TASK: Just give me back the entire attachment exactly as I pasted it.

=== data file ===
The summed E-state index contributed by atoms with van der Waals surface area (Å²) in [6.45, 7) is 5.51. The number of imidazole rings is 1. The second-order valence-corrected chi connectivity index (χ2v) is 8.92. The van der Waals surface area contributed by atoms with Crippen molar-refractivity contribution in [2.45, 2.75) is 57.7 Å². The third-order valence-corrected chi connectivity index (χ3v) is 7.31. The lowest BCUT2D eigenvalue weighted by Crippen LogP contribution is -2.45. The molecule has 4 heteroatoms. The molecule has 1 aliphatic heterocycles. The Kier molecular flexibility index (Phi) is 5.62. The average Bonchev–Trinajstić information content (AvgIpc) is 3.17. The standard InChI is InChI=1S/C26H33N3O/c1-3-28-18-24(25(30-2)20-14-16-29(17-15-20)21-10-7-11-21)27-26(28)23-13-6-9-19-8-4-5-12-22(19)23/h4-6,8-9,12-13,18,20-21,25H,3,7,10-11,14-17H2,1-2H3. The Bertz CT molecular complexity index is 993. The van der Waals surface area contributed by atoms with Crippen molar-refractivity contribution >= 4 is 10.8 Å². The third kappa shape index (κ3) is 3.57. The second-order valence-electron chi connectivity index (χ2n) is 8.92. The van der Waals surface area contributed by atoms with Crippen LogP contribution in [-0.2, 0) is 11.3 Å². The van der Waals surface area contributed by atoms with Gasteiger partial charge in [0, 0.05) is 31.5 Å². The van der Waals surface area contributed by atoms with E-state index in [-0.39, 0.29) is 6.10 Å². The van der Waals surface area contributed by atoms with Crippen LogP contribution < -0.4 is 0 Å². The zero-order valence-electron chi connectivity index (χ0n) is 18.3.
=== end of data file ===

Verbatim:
The summed E-state index contributed by atoms with van der Waals surface area (Å²) in [6.45, 7) is 5.51. The number of imidazole rings is 1. The second-order valence-corrected chi connectivity index (χ2v) is 8.92. The van der Waals surface area contributed by atoms with Crippen molar-refractivity contribution in [2.45, 2.75) is 57.7 Å². The third-order valence-corrected chi connectivity index (χ3v) is 7.31. The lowest BCUT2D eigenvalue weighted by Crippen LogP contribution is -2.45. The molecule has 4 heteroatoms. The molecule has 1 aliphatic heterocycles. The Kier molecular flexibility index (Phi) is 5.62. The average Bonchev–Trinajstić information content (AvgIpc) is 3.17. The standard InChI is InChI=1S/C26H33N3O/c1-3-28-18-24(25(30-2)20-14-16-29(17-15-20)21-10-7-11-21)27-26(28)23-13-6-9-19-8-4-5-12-22(19)23/h4-6,8-9,12-13,18,20-21,25H,3,7,10-11,14-17H2,1-2H3. The Bertz CT molecular complexity index is 993. The van der Waals surface area contributed by atoms with Crippen molar-refractivity contribution >= 4 is 10.8 Å². The third kappa shape index (κ3) is 3.57. The second-order valence-electron chi connectivity index (χ2n) is 8.92. The van der Waals surface area contributed by atoms with Crippen LogP contribution in [-0.2, 0) is 11.3 Å². The van der Waals surface area contributed by atoms with Gasteiger partial charge in [0, 0.05) is 31.5 Å². The van der Waals surface area contributed by atoms with E-state index in [-0.39, 0.29) is 6.10 Å². The van der Waals surface area contributed by atoms with Crippen LogP contribution < -0.4 is 0 Å². The zero-order valence-electron chi connectivity index (χ0n) is 18.3.